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Corporate Social Responsibility And The Issue Of Compensation

The Case of Ford and Nazi Germany

The conventional use and widespread acceptance of the concept of corporate social responsibility has only become more popular globally in the course of the last decade. The whole notion fuses questions of accountability and ethics with that of transparency in influencing the behavior of major corporations in their role as conduits for progressive change. While there is skepticism expressed regarding the importance of multinational corporations as global actors in some elements of the international political economy literature, scholars, policy makers, and multilateral institutions have generally come to regard corporations as engines of prosperity and, indirectly, of democracy.1

In essence, corporate social responsibility asserts that major corporations have more dimensions to their role than purely the economic one of satisfying stockholder demands. Through their behavior, they may also choose to contribute to maintaining political stability, to the provision of public welfare services, and to addressing social and developmental problems across the globe. In many of the world's poorer countries, multinational corporations have a greater capacity to administer educational and medical services, feed and clothe populations, and ensure that rights are respected than do the governments who rule those countries.

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Writing The History Of Business In The Third Reich

Past Achievements And Future Directions

This concluding essay is designed to take up some of the key problems relating to the role of business in the Third Reich that the other contributors to this volume have raised. It will attempt to contextualize them historiographically as well as historically. In addition to looking back in time, it will suggest a few directions in which future research may fruitfully go.

One of the key issues with which the preceding contributions have been grappling is the political responsibility of German businessmen under Nazism (i.e., how far they had a hand in the rise and consolidation of Hitler's power), on the one hand, and their moral and criminal culpability (i.e., how far they were involved in the regime's crimes as defined by international law and Nuremberg Tribunal codes), on the other, and whether in this context they were, as Gerald D. Feldman puts it, "reluctant or willing collaborators."1 The question of business responsibility was first debated among Marxist and non-Marxist social scientists during the 1930s as they set out to explain the rise and stabilization of the Hitler regime.2 It was only during World War II that Western and Soviet analysts fully turned their attention to the question of business culpability, as the world became increasingly aware of the massive crimes committed by Germany after 1938. By 1944-1945, the concepts of political responsibility and moral culpability had become completely intertwined. At war's end, preoccupation with criminal culpability had pushed the question of political responsibility into the background. Later, in the 1950s, there was a reversal of this imbalance, with the issue of political responsibility once again overshadowing that of culpability. Much of the more recent scholarship, it seems, has been concerned with delineating the two concepts more sharply in an attempt to pinpoint where in the period 1933-1945 we can, and indeed must, speak of political responsibility to be borne by a strategic elite group such as businessmen, and where we can and must speak of criminal culpability.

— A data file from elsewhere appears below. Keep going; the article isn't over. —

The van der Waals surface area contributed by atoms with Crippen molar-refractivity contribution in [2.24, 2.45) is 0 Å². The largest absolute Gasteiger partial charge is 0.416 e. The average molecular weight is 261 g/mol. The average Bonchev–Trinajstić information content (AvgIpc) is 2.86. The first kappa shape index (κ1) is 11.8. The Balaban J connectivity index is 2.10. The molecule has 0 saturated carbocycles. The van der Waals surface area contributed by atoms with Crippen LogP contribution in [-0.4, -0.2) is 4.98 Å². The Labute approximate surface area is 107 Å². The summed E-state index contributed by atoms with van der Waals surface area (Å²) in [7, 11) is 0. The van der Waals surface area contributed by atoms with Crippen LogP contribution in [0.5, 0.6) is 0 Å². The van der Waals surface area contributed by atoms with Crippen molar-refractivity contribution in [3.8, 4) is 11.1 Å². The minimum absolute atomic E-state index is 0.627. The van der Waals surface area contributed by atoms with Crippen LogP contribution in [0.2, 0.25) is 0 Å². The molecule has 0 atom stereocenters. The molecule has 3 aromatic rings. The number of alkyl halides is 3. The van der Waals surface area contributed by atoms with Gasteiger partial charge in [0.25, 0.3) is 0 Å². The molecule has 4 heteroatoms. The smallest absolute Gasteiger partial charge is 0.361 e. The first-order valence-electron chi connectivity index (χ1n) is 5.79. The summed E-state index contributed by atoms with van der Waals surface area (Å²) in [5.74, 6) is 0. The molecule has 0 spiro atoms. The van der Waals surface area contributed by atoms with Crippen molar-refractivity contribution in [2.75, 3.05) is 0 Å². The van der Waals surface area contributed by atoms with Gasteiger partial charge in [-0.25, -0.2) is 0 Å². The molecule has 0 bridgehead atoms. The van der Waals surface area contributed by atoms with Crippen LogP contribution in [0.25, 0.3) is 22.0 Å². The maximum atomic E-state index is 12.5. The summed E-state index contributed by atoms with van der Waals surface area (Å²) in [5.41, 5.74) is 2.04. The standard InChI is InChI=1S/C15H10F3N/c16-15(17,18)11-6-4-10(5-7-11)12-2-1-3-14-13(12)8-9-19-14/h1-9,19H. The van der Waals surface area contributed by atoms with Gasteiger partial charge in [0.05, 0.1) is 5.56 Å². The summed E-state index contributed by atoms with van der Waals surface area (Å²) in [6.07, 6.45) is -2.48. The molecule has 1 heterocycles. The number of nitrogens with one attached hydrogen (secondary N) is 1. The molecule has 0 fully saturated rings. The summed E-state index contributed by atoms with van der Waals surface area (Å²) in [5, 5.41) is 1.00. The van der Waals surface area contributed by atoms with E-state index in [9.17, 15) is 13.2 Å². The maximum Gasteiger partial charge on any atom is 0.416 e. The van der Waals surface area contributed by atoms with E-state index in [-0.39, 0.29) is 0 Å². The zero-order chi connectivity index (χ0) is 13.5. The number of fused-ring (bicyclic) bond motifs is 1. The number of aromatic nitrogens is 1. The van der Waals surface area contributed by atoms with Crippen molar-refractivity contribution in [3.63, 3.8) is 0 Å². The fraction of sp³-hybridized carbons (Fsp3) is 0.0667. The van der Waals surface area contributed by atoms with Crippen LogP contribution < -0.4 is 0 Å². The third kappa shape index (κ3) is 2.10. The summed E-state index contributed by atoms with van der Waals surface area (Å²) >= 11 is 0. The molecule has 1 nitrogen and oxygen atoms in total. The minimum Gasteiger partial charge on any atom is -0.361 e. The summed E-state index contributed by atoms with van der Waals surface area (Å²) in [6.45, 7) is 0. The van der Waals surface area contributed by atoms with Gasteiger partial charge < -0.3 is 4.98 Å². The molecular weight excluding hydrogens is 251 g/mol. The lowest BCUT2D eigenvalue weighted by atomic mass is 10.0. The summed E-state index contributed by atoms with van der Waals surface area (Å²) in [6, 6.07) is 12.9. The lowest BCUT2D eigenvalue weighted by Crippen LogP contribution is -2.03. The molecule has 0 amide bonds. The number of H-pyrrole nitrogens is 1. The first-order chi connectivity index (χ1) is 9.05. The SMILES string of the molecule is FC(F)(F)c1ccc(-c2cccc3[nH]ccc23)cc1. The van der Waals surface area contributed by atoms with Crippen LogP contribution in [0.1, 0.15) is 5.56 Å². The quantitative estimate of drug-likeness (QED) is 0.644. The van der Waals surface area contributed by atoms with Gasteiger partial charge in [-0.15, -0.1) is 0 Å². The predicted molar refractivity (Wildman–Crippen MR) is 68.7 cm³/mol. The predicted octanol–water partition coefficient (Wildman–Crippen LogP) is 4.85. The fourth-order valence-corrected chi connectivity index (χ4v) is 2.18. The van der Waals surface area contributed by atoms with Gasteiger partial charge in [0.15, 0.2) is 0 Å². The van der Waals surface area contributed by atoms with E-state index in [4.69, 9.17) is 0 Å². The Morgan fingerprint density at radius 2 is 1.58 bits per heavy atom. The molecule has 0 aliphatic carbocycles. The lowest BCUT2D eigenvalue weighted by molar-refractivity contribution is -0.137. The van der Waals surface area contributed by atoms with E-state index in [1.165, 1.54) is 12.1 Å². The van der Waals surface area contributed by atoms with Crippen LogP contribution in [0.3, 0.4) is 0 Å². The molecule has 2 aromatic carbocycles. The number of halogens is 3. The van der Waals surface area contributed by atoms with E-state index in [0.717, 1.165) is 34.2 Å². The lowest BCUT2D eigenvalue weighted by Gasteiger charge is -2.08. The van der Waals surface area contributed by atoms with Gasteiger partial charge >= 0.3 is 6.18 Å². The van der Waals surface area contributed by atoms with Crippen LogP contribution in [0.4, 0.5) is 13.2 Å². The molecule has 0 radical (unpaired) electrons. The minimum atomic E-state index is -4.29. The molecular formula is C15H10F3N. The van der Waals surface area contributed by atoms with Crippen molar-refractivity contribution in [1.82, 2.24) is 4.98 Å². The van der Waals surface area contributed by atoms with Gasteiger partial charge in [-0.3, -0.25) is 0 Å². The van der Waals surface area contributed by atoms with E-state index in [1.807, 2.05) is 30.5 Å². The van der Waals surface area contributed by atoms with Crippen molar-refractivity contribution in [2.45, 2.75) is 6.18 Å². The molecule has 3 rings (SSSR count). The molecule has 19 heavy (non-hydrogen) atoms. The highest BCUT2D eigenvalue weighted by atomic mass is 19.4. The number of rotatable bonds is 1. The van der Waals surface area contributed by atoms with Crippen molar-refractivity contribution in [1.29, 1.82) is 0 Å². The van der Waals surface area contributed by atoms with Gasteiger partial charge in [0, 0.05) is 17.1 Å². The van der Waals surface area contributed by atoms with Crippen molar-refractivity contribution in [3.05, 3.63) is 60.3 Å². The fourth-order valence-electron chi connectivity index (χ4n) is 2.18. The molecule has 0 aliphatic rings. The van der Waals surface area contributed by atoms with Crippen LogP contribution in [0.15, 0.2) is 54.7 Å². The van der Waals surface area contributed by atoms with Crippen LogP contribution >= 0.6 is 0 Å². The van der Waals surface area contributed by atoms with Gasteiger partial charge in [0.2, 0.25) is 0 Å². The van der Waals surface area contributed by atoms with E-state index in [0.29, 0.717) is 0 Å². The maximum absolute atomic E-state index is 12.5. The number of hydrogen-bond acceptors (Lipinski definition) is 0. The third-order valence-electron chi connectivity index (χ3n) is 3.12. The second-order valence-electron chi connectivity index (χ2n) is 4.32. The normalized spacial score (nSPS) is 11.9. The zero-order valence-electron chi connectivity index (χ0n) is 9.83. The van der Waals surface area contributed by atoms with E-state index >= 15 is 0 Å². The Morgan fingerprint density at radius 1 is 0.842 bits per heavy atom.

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  • Law for the Restoration of the Professional Civil Service, 7 April 1933
  • The Leadership of the German Government on the Effect on the Economy of German Policy toward the Jews, August 1935
  • The Launching of the Four-Year Plan, August to September 1936
  • The Structure of Business Organization
  • Regulation for the Elimination of the Jews from the Economic Life of Germany, 12 November 1938
  • An "Aryanization" Contract, 27 December 1938
  • German Court Order Declaring Ford-Werke Enemy Property and Placing It under Nazi Custodianship, 15 May 1942
  • Research Findings about Ford-Werke under the Nazi Regime (Report Summary), 2001

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Index (Free download)

Bibliog (Free download)

Contributors (Free download)